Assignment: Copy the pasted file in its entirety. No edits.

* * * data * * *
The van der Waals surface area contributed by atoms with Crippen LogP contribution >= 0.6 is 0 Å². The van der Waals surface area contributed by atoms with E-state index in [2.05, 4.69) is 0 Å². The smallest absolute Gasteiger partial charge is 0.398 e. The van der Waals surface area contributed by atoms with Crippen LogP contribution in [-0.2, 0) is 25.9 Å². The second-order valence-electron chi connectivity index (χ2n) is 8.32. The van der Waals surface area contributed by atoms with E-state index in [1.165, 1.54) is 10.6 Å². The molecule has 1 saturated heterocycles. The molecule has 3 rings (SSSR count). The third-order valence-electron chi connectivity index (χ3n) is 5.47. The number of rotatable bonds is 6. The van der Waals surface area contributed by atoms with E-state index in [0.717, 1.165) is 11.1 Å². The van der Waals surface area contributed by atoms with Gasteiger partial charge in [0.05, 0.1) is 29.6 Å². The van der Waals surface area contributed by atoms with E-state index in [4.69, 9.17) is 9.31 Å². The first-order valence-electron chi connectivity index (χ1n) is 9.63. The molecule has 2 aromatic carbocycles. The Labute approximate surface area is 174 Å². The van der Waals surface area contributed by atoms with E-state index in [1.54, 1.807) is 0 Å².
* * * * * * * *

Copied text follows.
The van der Waals surface area contributed by atoms with Crippen LogP contribution >= 0.6 is 0 Å². The van der Waals surface area contributed by atoms with E-state index in [2.05, 4.69) is 0 Å². The smallest absolute Gasteiger partial charge is 0.398 e. The van der Waals surface area contributed by atoms with Crippen LogP contribution in [-0.2, 0) is 25.9 Å². The second-order valence-electron chi connectivity index (χ2n) is 8.32. The van der Waals surface area contributed by atoms with E-state index in [1.165, 1.54) is 10.6 Å². The molecule has 1 saturated heterocycles. The molecule has 3 rings (SSSR count). The third-order valence-electron chi connectivity index (χ3n) is 5.47. The number of rotatable bonds is 6. The van der Waals surface area contributed by atoms with E-state index in [0.717, 1.165) is 11.1 Å². The van der Waals surface area contributed by atoms with Gasteiger partial charge in [0.05, 0.1) is 29.6 Å². The van der Waals surface area contributed by atoms with E-state index in [4.69, 9.17) is 9.31 Å². The first-order valence-electron chi connectivity index (χ1n) is 9.63. The molecule has 2 aromatic carbocycles. The Labute approximate surface area is 174 Å². The van der Waals surface area contributed by atoms with E-state index in [1.54, 1.807) is 0 Å².